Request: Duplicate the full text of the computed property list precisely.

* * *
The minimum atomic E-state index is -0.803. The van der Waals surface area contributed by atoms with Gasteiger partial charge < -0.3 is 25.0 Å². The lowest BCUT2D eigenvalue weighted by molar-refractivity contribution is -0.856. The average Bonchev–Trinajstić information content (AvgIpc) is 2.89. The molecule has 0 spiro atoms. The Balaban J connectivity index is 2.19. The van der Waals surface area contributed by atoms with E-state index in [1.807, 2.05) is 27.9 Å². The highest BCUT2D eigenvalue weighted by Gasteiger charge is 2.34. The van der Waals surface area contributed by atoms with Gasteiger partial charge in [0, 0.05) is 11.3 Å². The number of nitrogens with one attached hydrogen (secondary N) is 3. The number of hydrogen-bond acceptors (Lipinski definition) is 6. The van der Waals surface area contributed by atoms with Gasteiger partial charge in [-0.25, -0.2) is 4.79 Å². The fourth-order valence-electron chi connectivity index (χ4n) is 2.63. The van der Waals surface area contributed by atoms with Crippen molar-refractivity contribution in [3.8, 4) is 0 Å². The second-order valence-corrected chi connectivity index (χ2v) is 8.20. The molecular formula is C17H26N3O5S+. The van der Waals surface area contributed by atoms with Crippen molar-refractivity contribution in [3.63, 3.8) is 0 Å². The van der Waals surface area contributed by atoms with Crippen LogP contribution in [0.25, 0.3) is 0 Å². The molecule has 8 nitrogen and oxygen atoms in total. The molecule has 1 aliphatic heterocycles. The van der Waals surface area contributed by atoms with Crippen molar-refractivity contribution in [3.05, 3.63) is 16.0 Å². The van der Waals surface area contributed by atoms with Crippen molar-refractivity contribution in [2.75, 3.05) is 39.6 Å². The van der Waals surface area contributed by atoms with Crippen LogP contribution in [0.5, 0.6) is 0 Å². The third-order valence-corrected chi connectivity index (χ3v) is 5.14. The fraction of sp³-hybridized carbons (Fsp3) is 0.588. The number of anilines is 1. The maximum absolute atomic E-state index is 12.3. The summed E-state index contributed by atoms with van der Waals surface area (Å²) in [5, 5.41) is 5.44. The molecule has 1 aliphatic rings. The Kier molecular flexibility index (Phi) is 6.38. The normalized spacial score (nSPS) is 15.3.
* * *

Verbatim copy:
The minimum atomic E-state index is -0.803. The van der Waals surface area contributed by atoms with Gasteiger partial charge < -0.3 is 25.0 Å². The lowest BCUT2D eigenvalue weighted by molar-refractivity contribution is -0.856. The average Bonchev–Trinajstić information content (AvgIpc) is 2.89. The molecule has 0 spiro atoms. The Balaban J connectivity index is 2.19. The van der Waals surface area contributed by atoms with E-state index in [1.807, 2.05) is 27.9 Å². The highest BCUT2D eigenvalue weighted by Gasteiger charge is 2.34. The van der Waals surface area contributed by atoms with Gasteiger partial charge in [0, 0.05) is 11.3 Å². The number of nitrogens with one attached hydrogen (secondary N) is 3. The number of hydrogen-bond acceptors (Lipinski definition) is 6. The van der Waals surface area contributed by atoms with Gasteiger partial charge in [-0.25, -0.2) is 4.79 Å². The fourth-order valence-electron chi connectivity index (χ4n) is 2.63. The van der Waals surface area contributed by atoms with Crippen molar-refractivity contribution in [3.8, 4) is 0 Å². The second-order valence-corrected chi connectivity index (χ2v) is 8.20. The molecular formula is C17H26N3O5S+. The van der Waals surface area contributed by atoms with Crippen molar-refractivity contribution in [3.63, 3.8) is 0 Å². The van der Waals surface area contributed by atoms with Crippen LogP contribution in [0.25, 0.3) is 0 Å². The molecule has 8 nitrogen and oxygen atoms in total. The molecule has 1 aliphatic heterocycles. The van der Waals surface area contributed by atoms with Crippen molar-refractivity contribution in [3.05, 3.63) is 16.0 Å². The van der Waals surface area contributed by atoms with Crippen molar-refractivity contribution in [2.75, 3.05) is 39.6 Å². The van der Waals surface area contributed by atoms with Crippen LogP contribution in [0.5, 0.6) is 0 Å². The third-order valence-corrected chi connectivity index (χ3v) is 5.14. The fraction of sp³-hybridized carbons (Fsp3) is 0.588. The number of anilines is 1. The maximum absolute atomic E-state index is 12.3. The summed E-state index contributed by atoms with van der Waals surface area (Å²) in [5, 5.41) is 5.44. The molecule has 1 aliphatic rings. The Kier molecular flexibility index (Phi) is 6.38. The normalized spacial score (nSPS) is 15.3.